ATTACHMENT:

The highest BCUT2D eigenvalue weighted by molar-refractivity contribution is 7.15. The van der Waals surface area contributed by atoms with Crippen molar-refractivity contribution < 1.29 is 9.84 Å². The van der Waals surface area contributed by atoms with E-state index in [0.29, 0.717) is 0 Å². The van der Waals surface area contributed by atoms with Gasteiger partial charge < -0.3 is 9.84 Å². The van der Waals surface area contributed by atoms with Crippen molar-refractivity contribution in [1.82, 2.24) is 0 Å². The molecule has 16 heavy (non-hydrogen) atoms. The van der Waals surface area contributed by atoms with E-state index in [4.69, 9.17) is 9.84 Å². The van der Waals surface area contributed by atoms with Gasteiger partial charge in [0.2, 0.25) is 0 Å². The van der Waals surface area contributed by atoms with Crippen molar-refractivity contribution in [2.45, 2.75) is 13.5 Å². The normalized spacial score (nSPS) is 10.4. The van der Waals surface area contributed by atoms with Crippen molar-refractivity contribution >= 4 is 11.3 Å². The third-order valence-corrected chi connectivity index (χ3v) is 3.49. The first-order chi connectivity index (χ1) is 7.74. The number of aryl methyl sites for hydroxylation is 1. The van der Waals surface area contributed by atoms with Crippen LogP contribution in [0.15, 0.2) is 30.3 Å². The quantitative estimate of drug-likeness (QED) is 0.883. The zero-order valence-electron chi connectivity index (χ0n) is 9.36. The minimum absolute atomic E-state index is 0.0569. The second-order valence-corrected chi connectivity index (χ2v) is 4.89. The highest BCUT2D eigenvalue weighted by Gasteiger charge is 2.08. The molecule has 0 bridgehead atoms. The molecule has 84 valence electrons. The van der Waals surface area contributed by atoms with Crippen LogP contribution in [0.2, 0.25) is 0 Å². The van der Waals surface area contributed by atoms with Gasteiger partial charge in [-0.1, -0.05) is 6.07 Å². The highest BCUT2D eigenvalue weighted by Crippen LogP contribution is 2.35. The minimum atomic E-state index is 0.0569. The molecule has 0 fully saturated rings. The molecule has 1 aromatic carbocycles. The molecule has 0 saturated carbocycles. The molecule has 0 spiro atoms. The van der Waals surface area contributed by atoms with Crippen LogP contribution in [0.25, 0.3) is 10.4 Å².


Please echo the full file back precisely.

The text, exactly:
The highest BCUT2D eigenvalue weighted by molar-refractivity contribution is 7.15. The van der Waals surface area contributed by atoms with Crippen molar-refractivity contribution < 1.29 is 9.84 Å². The van der Waals surface area contributed by atoms with E-state index in [0.29, 0.717) is 0 Å². The van der Waals surface area contributed by atoms with Gasteiger partial charge < -0.3 is 9.84 Å². The van der Waals surface area contributed by atoms with Crippen molar-refractivity contribution in [1.82, 2.24) is 0 Å². The molecule has 16 heavy (non-hydrogen) atoms. The van der Waals surface area contributed by atoms with E-state index in [4.69, 9.17) is 9.84 Å². The van der Waals surface area contributed by atoms with Gasteiger partial charge in [0.2, 0.25) is 0 Å². The van der Waals surface area contributed by atoms with Crippen molar-refractivity contribution in [2.45, 2.75) is 13.5 Å². The normalized spacial score (nSPS) is 10.4. The van der Waals surface area contributed by atoms with Crippen molar-refractivity contribution >= 4 is 11.3 Å². The third-order valence-corrected chi connectivity index (χ3v) is 3.49. The first-order chi connectivity index (χ1) is 7.74. The number of aryl methyl sites for hydroxylation is 1. The van der Waals surface area contributed by atoms with Crippen LogP contribution in [0.15, 0.2) is 30.3 Å². The quantitative estimate of drug-likeness (QED) is 0.883. The zero-order valence-electron chi connectivity index (χ0n) is 9.36. The minimum absolute atomic E-state index is 0.0569. The second-order valence-corrected chi connectivity index (χ2v) is 4.89. The highest BCUT2D eigenvalue weighted by Gasteiger charge is 2.08. The molecule has 0 bridgehead atoms. The molecule has 84 valence electrons. The van der Waals surface area contributed by atoms with Crippen LogP contribution in [0.2, 0.25) is 0 Å². The van der Waals surface area contributed by atoms with Gasteiger partial charge in [-0.1, -0.05) is 6.07 Å². The highest BCUT2D eigenvalue weighted by Crippen LogP contribution is 2.35. The minimum atomic E-state index is 0.0569. The molecule has 0 fully saturated rings. The molecule has 1 aromatic carbocycles. The molecule has 0 saturated carbocycles. The molecule has 0 spiro atoms. The van der Waals surface area contributed by atoms with Crippen LogP contribution in [0.25, 0.3) is 10.4 Å².